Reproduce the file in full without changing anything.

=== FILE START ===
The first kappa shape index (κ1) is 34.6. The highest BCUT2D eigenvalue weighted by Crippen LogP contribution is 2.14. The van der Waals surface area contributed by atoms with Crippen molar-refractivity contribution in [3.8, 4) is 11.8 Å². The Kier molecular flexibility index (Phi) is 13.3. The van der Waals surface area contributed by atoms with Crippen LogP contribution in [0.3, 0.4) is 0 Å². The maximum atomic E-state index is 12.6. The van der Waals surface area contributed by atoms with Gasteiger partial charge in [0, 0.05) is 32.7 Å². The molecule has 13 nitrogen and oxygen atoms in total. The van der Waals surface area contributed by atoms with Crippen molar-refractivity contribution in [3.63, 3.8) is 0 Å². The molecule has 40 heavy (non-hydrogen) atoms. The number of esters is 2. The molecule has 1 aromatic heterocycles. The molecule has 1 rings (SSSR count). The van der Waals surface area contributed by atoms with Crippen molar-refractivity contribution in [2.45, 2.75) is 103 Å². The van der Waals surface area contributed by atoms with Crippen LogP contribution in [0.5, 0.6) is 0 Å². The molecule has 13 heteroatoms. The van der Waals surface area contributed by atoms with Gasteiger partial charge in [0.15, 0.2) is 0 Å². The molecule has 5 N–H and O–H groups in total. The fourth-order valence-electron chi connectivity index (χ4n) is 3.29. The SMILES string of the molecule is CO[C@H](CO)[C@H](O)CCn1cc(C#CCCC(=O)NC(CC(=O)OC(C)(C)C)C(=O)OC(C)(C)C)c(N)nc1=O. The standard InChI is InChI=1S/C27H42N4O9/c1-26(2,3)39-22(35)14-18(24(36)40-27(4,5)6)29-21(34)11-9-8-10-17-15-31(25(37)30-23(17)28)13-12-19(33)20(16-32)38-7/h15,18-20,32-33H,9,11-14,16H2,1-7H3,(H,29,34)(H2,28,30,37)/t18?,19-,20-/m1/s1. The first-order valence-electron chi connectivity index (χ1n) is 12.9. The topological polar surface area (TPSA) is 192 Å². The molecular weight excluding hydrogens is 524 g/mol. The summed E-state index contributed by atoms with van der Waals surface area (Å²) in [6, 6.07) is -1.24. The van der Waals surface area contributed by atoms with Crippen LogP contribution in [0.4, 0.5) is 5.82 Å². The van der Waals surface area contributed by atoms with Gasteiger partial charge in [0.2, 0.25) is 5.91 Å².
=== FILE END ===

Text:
The first kappa shape index (κ1) is 34.6. The highest BCUT2D eigenvalue weighted by Crippen LogP contribution is 2.14. The van der Waals surface area contributed by atoms with Crippen molar-refractivity contribution in [3.8, 4) is 11.8 Å². The Kier molecular flexibility index (Phi) is 13.3. The van der Waals surface area contributed by atoms with Crippen LogP contribution in [0.3, 0.4) is 0 Å². The maximum atomic E-state index is 12.6. The van der Waals surface area contributed by atoms with Gasteiger partial charge in [0, 0.05) is 32.7 Å². The molecule has 13 nitrogen and oxygen atoms in total. The van der Waals surface area contributed by atoms with Crippen molar-refractivity contribution in [3.63, 3.8) is 0 Å². The molecule has 40 heavy (non-hydrogen) atoms. The number of esters is 2. The molecule has 1 aromatic heterocycles. The molecule has 1 rings (SSSR count). The van der Waals surface area contributed by atoms with Crippen molar-refractivity contribution in [2.45, 2.75) is 103 Å². The van der Waals surface area contributed by atoms with Crippen LogP contribution in [0.5, 0.6) is 0 Å². The molecule has 13 heteroatoms. The van der Waals surface area contributed by atoms with Gasteiger partial charge in [0.15, 0.2) is 0 Å². The molecule has 5 N–H and O–H groups in total. The fourth-order valence-electron chi connectivity index (χ4n) is 3.29. The SMILES string of the molecule is CO[C@H](CO)[C@H](O)CCn1cc(C#CCCC(=O)NC(CC(=O)OC(C)(C)C)C(=O)OC(C)(C)C)c(N)nc1=O. The standard InChI is InChI=1S/C27H42N4O9/c1-26(2,3)39-22(35)14-18(24(36)40-27(4,5)6)29-21(34)11-9-8-10-17-15-31(25(37)30-23(17)28)13-12-19(33)20(16-32)38-7/h15,18-20,32-33H,9,11-14,16H2,1-7H3,(H,29,34)(H2,28,30,37)/t18?,19-,20-/m1/s1. The first-order valence-electron chi connectivity index (χ1n) is 12.9. The topological polar surface area (TPSA) is 192 Å². The molecular weight excluding hydrogens is 524 g/mol. The summed E-state index contributed by atoms with van der Waals surface area (Å²) in [6, 6.07) is -1.24. The van der Waals surface area contributed by atoms with Crippen LogP contribution in [0.4, 0.5) is 5.82 Å². The van der Waals surface area contributed by atoms with Gasteiger partial charge in [0.2, 0.25) is 5.91 Å².